Camp Set up at Crozier also known as “Camp Huddle”
Gitte’s penguin team successfully arrived at Cape Crozier on October the 28th. Our field notes may be a little behind as they are being carried out by gracious visitors who are kind enough to carry our messages back to civilization. Early in the morning the penguin team took flight in a helicopter piloted by Heff a stoic man with many years of experience flying in Antarctica. The flight from Scott Base to Cape Crozier took about 30 minutes and we had incredible views of Mt. Erebus (12,448 ft, 3794 m). We started to gain elevation as we flew over a glacier and wrapped around a bend. Heff agilely redirected the helicopter as we dropped off the glacier and back onto the sea ice. That is when Parker and David saw their first Antarctic penguin: the mighty Adele. The land side of Cape Crozier happens to be the location of one of the largest Adele colonies. I would love to google the exact number maybe those of you reading this blog can fill that bit of information for me (my best guess is ~250,000). We also saw our first emperor penguins walking and tobogganing on the ice (more information will follow with regards to how amazing these penguins are in future updates). I digress, Heff quickly turned the helicopter and the location of our Camp was first seen. Camp Huddle is located in a “finger” (a small cove located between where fast ice and sea ice meet) of fast ice. This location is relatively protected compared to other areas but the surrounding deep blue ice indicates that this area does receive heavy winds but not on a nice day like today. The weather was perfect for setting up our camp with high visibility and relatively warm temperatures at -7 degrees Celsius.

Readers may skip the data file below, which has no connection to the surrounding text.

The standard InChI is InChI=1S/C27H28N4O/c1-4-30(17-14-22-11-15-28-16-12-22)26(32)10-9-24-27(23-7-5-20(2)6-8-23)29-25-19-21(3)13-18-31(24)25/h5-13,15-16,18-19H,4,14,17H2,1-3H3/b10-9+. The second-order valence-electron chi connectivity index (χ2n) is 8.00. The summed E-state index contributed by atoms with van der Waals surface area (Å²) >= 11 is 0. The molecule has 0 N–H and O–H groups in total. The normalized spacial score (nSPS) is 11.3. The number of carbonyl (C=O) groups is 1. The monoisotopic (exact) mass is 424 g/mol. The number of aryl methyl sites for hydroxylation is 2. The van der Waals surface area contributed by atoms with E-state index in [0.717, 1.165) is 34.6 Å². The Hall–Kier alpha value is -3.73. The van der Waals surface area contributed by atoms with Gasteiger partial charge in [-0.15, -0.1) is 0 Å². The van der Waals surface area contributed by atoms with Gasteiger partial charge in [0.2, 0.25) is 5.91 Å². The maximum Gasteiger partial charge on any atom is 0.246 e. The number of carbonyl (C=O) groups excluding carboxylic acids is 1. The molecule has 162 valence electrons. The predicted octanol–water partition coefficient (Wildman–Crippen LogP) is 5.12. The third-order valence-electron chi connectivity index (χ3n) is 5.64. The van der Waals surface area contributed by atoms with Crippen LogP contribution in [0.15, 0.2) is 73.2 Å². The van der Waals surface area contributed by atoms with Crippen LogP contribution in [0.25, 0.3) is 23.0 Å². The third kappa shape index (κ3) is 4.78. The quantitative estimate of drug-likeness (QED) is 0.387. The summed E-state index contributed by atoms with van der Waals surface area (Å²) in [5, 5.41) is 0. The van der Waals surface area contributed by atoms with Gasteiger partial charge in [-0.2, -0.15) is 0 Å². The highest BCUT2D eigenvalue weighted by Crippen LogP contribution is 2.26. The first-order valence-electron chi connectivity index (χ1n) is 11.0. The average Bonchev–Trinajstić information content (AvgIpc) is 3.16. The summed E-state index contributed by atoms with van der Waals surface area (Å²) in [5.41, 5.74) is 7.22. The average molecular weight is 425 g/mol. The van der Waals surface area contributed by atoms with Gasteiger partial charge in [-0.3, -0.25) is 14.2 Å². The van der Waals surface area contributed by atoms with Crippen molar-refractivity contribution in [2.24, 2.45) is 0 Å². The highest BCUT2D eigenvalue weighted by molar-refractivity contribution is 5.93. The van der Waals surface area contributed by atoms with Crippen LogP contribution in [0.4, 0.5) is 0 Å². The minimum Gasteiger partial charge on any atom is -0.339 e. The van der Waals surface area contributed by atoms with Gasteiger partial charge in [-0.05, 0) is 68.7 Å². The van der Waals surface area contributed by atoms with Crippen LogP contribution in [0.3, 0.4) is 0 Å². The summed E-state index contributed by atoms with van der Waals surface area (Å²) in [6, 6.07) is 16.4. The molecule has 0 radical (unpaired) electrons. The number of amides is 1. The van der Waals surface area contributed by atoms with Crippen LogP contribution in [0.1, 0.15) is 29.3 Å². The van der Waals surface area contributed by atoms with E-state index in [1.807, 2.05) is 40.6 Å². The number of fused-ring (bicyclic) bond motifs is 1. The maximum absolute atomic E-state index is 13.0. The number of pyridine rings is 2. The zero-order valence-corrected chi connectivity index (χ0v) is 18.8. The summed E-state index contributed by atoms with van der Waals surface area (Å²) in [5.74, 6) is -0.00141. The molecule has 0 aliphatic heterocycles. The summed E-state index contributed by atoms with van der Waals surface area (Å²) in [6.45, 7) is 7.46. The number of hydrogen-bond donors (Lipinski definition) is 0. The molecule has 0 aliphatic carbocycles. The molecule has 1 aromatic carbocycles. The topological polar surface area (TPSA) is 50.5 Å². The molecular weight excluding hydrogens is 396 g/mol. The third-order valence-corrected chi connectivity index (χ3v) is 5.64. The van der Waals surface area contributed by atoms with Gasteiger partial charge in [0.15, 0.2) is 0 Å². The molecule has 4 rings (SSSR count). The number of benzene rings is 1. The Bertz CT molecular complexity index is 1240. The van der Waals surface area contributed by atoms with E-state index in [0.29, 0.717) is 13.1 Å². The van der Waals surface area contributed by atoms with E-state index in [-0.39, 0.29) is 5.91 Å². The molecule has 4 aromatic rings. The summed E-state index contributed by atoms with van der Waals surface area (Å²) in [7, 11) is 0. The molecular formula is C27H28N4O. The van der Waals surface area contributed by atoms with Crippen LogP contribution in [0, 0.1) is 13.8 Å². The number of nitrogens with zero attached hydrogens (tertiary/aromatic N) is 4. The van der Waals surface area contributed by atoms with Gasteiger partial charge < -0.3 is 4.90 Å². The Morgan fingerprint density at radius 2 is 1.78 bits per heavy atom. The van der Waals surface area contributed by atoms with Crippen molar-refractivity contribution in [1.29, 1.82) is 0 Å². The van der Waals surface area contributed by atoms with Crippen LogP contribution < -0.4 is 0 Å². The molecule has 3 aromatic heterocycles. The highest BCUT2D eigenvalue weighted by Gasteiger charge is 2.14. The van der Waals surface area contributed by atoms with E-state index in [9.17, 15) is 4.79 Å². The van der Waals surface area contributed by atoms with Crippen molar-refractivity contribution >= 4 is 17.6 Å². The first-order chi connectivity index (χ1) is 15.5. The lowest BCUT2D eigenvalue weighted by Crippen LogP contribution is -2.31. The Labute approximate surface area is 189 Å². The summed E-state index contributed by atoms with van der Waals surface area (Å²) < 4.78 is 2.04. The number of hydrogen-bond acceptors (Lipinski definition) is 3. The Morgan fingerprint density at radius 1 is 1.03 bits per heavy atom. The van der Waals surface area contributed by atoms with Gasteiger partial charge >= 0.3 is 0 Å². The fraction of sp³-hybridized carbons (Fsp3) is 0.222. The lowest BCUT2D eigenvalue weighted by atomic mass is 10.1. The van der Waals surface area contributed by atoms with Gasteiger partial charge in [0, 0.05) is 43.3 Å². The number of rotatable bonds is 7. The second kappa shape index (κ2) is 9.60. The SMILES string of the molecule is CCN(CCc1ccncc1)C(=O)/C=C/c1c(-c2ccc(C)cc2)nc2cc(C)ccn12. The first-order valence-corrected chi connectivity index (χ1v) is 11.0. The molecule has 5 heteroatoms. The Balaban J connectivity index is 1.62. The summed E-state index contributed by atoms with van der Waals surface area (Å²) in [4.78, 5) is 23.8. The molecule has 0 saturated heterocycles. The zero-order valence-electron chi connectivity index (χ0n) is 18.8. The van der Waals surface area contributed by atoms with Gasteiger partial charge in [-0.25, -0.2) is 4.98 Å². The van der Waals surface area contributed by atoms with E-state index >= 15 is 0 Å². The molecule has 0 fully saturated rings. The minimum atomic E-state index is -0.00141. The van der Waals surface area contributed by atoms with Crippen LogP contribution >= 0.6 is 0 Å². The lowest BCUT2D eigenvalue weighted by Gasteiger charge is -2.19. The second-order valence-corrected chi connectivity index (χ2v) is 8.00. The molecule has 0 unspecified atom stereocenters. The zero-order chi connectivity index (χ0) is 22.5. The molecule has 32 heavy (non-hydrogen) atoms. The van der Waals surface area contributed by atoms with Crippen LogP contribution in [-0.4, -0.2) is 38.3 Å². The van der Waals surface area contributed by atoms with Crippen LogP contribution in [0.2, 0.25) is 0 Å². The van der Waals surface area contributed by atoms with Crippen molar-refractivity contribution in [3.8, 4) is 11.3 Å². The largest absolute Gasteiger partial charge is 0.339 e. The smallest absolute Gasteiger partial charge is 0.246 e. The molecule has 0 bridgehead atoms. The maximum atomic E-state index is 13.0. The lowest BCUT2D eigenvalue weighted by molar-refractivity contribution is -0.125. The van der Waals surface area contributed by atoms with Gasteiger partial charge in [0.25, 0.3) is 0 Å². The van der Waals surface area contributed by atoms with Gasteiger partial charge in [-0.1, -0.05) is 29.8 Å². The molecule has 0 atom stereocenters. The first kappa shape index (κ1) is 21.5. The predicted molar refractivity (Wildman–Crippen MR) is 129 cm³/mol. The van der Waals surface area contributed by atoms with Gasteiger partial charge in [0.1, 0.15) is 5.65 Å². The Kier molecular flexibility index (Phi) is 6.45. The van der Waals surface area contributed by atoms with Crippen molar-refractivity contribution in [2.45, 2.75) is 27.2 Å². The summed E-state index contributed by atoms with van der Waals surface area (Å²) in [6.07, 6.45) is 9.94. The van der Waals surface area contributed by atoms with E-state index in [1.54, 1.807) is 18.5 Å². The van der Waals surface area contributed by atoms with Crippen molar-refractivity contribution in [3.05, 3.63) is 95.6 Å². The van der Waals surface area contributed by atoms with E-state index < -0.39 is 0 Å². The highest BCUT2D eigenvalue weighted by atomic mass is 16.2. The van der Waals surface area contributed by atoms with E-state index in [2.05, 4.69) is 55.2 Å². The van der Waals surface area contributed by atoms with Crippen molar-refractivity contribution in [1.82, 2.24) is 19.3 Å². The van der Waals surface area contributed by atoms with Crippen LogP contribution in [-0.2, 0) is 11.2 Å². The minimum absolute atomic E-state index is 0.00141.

We set up camp five polar haven tents for each of five members of the crew including Sam who is helping us establish a safe camp and walk way to the colony. We erected a medium “Polar Haven” which has a heater and is the area we will be spending most of our time when it is cold. We a great kitchen set up and a nice table that serves multiple uses such dining table and data entry portal. We also set up a bathroom tent which is a classic Scott Tent. Since we are camping on sea ice all of the structures we have at Camp Huddle required us to drill holes on the ice and anchor each corner via “V thread” method as Gitte is demonstrating in the adjacent image. The basic concept of V threading requires two drill holes that connect in the ice. A rope is then place through the opening of both drilled holes and is fastened to the corner and sides of each structure. If you thought setting up a tent was difficult on land, consider drilling 230 V thread and hand tying each knot. Luckily the weather was great and we did not have to set up camp in the wind. Cape Crozier is notoriously experiencing some of the most extreme weather on the planet. Camp Huddle is fasted to the ice at Cape Crozier and we are ready to start our penguin captures within the next few days. We had a wonderful first dinner and headed to bed exhausted and excited to finally arrive at our destination.
Penguin Field Crew